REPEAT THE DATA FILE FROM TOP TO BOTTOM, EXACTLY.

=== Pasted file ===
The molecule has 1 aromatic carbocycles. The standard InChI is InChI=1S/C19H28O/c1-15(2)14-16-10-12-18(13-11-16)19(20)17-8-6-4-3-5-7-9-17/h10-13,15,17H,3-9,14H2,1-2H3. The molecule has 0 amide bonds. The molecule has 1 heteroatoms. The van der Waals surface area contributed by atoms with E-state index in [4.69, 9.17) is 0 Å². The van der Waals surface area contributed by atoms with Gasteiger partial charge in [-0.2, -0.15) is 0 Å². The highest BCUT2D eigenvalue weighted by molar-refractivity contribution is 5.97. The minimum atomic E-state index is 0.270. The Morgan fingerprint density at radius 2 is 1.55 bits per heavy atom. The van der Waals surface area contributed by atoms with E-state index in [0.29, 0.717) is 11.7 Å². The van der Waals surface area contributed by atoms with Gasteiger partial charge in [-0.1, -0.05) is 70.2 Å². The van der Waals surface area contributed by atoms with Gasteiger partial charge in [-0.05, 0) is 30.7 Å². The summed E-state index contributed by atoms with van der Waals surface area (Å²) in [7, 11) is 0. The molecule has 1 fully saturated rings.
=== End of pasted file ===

The molecule has 1 aromatic carbocycles. The standard InChI is InChI=1S/C19H28O/c1-15(2)14-16-10-12-18(13-11-16)19(20)17-8-6-4-3-5-7-9-17/h10-13,15,17H,3-9,14H2,1-2H3. The molecule has 0 amide bonds. The molecule has 1 heteroatoms. The van der Waals surface area contributed by atoms with E-state index in [4.69, 9.17) is 0 Å². The van der Waals surface area contributed by atoms with Gasteiger partial charge in [-0.2, -0.15) is 0 Å². The highest BCUT2D eigenvalue weighted by molar-refractivity contribution is 5.97. The minimum atomic E-state index is 0.270. The Morgan fingerprint density at radius 2 is 1.55 bits per heavy atom. The van der Waals surface area contributed by atoms with E-state index in [0.29, 0.717) is 11.7 Å². The van der Waals surface area contributed by atoms with Gasteiger partial charge in [-0.1, -0.05) is 70.2 Å². The van der Waals surface area contributed by atoms with Gasteiger partial charge in [-0.05, 0) is 30.7 Å². The summed E-state index contributed by atoms with van der Waals surface area (Å²) in [7, 11) is 0. The molecule has 1 fully saturated rings.